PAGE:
Today, President Obama heads to the University of Nevada Las Vegas to discuss student loans. The President believes in creating an economy built to last that gives every hard working student a fair shot at developing the skills they need to find a good job by attending college, university, community college, or job training programs. To help put the cost of higher education within reach for more Americans, the President has taken action to cap monthly payments on student loans for responsible graduates who make their payments on time. Continuing to act, he will issue a Presidential Memorandum to streamline the process and improve information available to responsible borrowers about student loan repayment options. Answering the President’s call, Treasury and IRS will begin working on improving the application process for responsible borrowers.
The Administration has helped make higher education more affordable by increasing Pell grants by over $900 and signing a tax credit worth up to $10,000 to help middle class families cover the cost of tuition. Additionally, over the past several years, the Administration has worked to improve repayment options available to responsible student loan borrowers. Since 2009, former students have been able to enroll in an “Income Based Repayment” (IBR) plan to cap their student loan payments at 15 percent of their current discretionary income if they make their payments on time and beginning in 2014 this cap will be lowered to 10 percent for borrowers. In October, the President announced a “We Can’t Wait” executive action to make that lower cap available to more borrowers by the end of 2012, which will reduce monthly student loan payments for more than 1.6 million responsible student borrowers.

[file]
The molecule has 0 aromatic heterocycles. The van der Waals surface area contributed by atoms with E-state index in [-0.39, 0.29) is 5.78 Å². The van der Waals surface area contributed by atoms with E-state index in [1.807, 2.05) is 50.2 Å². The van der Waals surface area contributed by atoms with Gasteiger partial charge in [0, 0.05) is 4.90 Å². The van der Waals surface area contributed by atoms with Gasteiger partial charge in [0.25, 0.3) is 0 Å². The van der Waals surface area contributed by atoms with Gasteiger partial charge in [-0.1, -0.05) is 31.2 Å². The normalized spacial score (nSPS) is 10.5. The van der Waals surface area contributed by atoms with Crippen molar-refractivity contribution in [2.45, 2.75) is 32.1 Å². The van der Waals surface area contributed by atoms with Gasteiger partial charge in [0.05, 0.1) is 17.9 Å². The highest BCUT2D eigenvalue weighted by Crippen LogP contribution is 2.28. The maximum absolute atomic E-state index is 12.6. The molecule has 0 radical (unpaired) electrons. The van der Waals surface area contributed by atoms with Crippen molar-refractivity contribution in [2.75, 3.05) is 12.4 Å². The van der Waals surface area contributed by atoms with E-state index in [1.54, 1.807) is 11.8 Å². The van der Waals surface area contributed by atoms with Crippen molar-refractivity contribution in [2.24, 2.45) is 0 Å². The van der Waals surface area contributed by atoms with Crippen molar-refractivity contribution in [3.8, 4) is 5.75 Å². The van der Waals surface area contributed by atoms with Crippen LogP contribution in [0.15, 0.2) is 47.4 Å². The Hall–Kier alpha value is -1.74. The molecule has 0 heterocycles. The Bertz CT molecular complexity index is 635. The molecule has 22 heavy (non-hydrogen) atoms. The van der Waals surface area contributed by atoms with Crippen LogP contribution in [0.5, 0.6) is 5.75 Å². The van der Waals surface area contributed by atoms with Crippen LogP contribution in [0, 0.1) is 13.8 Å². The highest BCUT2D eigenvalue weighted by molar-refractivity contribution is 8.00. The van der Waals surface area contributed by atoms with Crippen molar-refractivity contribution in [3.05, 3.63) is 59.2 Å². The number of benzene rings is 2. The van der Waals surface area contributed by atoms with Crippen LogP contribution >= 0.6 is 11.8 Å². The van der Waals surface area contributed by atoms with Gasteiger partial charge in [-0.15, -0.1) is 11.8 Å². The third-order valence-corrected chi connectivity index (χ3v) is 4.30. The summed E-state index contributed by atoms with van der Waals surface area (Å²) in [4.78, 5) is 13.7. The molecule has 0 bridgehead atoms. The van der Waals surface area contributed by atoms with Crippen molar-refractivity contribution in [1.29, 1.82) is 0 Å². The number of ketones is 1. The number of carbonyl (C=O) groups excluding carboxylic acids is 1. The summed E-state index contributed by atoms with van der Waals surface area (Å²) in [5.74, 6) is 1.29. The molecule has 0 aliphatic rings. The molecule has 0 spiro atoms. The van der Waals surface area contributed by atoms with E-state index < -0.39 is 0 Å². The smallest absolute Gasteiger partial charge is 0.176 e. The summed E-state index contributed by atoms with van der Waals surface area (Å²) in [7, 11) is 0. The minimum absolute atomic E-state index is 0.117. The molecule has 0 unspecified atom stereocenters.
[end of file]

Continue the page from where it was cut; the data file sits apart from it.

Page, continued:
Despite these opportunities and policy improvements to help graduates make their monthly payments, too many borrowers are still struggling to access this important repayment option due to difficulty in applying. That is why today’s Presidential Memorandum calls for the creation of a streamlined online application process for IBR that allows student loan borrowers with federally held loans to import their IRS tax return income data directly into the IBR application. This process will allow income information to be seamlessly transmitted so that borrowers can complete the application in one sitting. Federal direct student loan borrowers will no longer be required to contact their loan servicer as the first step to apply.
Working with the Department of Education and the IRS in the coming months, Treasury will implement these tools to help put the cost of higher education within reach for more Americans. Stay tuned for the launch of this new tool!
Sabrina Siddiqui is Treasury's Spokesperson for Tax, Budget & Economic Policy.